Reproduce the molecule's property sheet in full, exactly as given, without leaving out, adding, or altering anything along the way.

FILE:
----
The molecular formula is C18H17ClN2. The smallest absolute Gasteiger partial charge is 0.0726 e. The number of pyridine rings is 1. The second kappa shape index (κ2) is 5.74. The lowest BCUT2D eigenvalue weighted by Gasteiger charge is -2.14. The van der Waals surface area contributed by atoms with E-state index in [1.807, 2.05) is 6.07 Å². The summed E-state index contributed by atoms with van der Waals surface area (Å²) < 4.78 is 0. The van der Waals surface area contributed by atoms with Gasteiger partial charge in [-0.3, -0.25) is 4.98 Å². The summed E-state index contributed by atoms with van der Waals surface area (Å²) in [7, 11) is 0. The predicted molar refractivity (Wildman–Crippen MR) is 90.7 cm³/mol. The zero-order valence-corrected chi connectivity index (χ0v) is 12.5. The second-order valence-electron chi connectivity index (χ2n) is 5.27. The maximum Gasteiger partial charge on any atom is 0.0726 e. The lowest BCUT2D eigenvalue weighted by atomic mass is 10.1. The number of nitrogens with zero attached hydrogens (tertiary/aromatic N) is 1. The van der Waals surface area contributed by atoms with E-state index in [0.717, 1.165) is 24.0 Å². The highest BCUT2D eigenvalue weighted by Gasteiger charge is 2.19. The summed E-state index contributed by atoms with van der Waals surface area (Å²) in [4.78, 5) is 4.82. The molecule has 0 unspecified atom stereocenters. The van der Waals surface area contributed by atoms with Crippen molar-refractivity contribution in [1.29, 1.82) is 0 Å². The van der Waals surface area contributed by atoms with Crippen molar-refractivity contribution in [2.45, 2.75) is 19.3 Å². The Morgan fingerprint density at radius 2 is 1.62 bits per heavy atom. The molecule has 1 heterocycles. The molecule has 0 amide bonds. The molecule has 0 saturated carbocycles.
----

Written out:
The molecular formula is C18H17ClN2. The smallest absolute Gasteiger partial charge is 0.0726 e. The number of pyridine rings is 1. The second kappa shape index (κ2) is 5.74. The lowest BCUT2D eigenvalue weighted by Gasteiger charge is -2.14. The van der Waals surface area contributed by atoms with E-state index in [1.807, 2.05) is 6.07 Å². The summed E-state index contributed by atoms with van der Waals surface area (Å²) < 4.78 is 0. The van der Waals surface area contributed by atoms with Gasteiger partial charge in [-0.3, -0.25) is 4.98 Å². The summed E-state index contributed by atoms with van der Waals surface area (Å²) in [7, 11) is 0. The predicted molar refractivity (Wildman–Crippen MR) is 90.7 cm³/mol. The zero-order valence-corrected chi connectivity index (χ0v) is 12.5. The second-order valence-electron chi connectivity index (χ2n) is 5.27. The maximum Gasteiger partial charge on any atom is 0.0726 e. The lowest BCUT2D eigenvalue weighted by atomic mass is 10.1. The number of nitrogens with zero attached hydrogens (tertiary/aromatic N) is 1. The van der Waals surface area contributed by atoms with E-state index in [0.717, 1.165) is 24.0 Å². The highest BCUT2D eigenvalue weighted by Gasteiger charge is 2.19. The summed E-state index contributed by atoms with van der Waals surface area (Å²) in [4.78, 5) is 4.82. The molecule has 0 unspecified atom stereocenters. The van der Waals surface area contributed by atoms with Crippen molar-refractivity contribution in [1.29, 1.82) is 0 Å². The van der Waals surface area contributed by atoms with Crippen molar-refractivity contribution in [2.45, 2.75) is 19.3 Å². The Morgan fingerprint density at radius 2 is 1.62 bits per heavy atom. The molecule has 1 heterocycles. The molecule has 0 amide bonds. The molecule has 0 saturated carbocycles.